Most critics of Amazon and other world-bestriding technology companies focus on their size and market share, but another problem is their opacity: We still do not know, and may indeed never know, why Amazon has decided to ban Ryan Anderson’s book on the transgender controversy. Inquiries from National Review and from Anderson’s publisher, Encounter Books, have been met with Bourbon haughtiness: Le marché, c’est moi, says Jeff Bezos.
The book, published in 2018, recently has been removed from Amazon, as well as from Amazon subsidiaries Kindle, Audible, and AbeBooks. Amazon maintains, in theory, a policy of contacting publishers and discussing the removal of controversial books before acting, but Amazon has not followed that policy in this case. At least the traditional sort of book-burners felt the need to explain themselves.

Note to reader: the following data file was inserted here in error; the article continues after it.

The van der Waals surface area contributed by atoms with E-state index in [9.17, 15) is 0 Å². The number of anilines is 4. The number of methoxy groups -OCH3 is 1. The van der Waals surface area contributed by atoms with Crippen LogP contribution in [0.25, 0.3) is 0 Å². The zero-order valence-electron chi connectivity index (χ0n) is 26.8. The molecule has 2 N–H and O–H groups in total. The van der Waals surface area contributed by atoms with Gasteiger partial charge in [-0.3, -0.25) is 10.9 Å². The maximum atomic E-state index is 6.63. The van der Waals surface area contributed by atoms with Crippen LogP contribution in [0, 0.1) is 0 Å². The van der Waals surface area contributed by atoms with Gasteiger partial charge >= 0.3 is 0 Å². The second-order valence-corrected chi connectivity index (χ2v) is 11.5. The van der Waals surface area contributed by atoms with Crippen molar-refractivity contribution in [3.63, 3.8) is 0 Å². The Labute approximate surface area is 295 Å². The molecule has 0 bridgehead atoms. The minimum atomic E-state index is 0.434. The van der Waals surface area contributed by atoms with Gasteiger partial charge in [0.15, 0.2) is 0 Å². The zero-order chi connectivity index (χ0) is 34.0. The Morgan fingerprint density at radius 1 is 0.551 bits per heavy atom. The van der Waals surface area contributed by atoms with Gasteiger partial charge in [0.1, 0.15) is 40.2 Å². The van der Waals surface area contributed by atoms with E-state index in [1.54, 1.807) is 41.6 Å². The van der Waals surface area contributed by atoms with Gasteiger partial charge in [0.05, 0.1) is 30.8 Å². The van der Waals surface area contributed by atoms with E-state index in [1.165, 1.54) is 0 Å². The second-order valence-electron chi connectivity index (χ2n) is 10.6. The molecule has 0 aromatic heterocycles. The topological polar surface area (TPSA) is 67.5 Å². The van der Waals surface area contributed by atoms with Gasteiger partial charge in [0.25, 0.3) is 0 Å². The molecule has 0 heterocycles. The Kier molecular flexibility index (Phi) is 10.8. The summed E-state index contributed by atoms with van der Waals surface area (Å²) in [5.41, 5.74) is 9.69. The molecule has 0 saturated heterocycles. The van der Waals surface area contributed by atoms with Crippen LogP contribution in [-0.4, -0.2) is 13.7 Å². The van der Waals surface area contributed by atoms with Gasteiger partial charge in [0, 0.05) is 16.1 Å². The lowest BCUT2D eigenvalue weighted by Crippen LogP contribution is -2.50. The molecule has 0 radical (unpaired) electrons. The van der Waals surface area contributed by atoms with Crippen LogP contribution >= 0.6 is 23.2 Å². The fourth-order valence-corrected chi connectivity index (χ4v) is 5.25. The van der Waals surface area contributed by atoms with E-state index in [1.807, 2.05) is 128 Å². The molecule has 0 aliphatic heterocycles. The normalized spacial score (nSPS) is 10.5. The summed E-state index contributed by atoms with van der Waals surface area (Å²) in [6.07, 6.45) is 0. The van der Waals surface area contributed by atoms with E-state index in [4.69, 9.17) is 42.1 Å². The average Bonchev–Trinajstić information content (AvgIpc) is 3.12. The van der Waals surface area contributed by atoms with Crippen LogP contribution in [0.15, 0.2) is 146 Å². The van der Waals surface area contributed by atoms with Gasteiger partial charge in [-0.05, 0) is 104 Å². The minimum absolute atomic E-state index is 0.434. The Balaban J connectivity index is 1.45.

Anderson, who is the president of the Ethics and Public Policy Center, represents what might be called the Princeton School of social conservatism, and he has published works in association with scholars such as Robert P. George, among others. He is a serious thinker and analyst (after Princeton he took a doctorate in political philosophy from Notre Dame), not a Breitbart troll. “It’s not a bomb-throwing book of red